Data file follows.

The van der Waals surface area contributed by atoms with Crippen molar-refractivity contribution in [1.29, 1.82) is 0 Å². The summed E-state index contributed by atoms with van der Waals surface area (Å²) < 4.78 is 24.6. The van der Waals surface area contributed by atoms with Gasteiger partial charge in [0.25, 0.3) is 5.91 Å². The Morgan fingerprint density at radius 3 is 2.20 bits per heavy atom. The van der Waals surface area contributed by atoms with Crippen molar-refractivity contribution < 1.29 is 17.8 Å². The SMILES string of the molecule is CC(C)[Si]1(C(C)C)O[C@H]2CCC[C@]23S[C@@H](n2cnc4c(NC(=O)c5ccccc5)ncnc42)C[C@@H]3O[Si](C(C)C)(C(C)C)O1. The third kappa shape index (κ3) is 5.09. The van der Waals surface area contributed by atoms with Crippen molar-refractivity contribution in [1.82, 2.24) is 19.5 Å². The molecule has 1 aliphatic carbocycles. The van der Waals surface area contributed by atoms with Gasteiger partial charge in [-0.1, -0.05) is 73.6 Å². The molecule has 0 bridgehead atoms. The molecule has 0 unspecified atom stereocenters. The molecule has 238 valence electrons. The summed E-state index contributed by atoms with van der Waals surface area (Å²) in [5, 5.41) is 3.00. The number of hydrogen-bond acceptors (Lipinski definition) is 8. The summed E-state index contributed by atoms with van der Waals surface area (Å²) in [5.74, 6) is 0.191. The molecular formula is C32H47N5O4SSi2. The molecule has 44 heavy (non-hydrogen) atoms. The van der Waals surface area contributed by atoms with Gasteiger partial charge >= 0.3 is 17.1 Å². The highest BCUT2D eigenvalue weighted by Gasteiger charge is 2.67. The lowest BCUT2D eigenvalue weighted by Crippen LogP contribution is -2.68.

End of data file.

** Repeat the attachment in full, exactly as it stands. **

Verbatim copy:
The van der Waals surface area contributed by atoms with Crippen molar-refractivity contribution in [1.29, 1.82) is 0 Å². The summed E-state index contributed by atoms with van der Waals surface area (Å²) < 4.78 is 24.6. The van der Waals surface area contributed by atoms with Gasteiger partial charge in [0.25, 0.3) is 5.91 Å². The Morgan fingerprint density at radius 3 is 2.20 bits per heavy atom. The van der Waals surface area contributed by atoms with Crippen molar-refractivity contribution < 1.29 is 17.8 Å². The SMILES string of the molecule is CC(C)[Si]1(C(C)C)O[C@H]2CCC[C@]23S[C@@H](n2cnc4c(NC(=O)c5ccccc5)ncnc42)C[C@@H]3O[Si](C(C)C)(C(C)C)O1. The third kappa shape index (κ3) is 5.09. The van der Waals surface area contributed by atoms with Crippen molar-refractivity contribution in [1.82, 2.24) is 19.5 Å². The molecule has 1 aliphatic carbocycles. The van der Waals surface area contributed by atoms with Gasteiger partial charge in [-0.1, -0.05) is 73.6 Å². The molecule has 0 bridgehead atoms. The molecule has 0 unspecified atom stereocenters. The molecule has 238 valence electrons. The summed E-state index contributed by atoms with van der Waals surface area (Å²) in [5, 5.41) is 3.00. The number of hydrogen-bond acceptors (Lipinski definition) is 8. The summed E-state index contributed by atoms with van der Waals surface area (Å²) in [5.74, 6) is 0.191. The molecular formula is C32H47N5O4SSi2. The molecule has 44 heavy (non-hydrogen) atoms. The van der Waals surface area contributed by atoms with Gasteiger partial charge >= 0.3 is 17.1 Å². The highest BCUT2D eigenvalue weighted by Gasteiger charge is 2.67. The lowest BCUT2D eigenvalue weighted by Crippen LogP contribution is -2.68.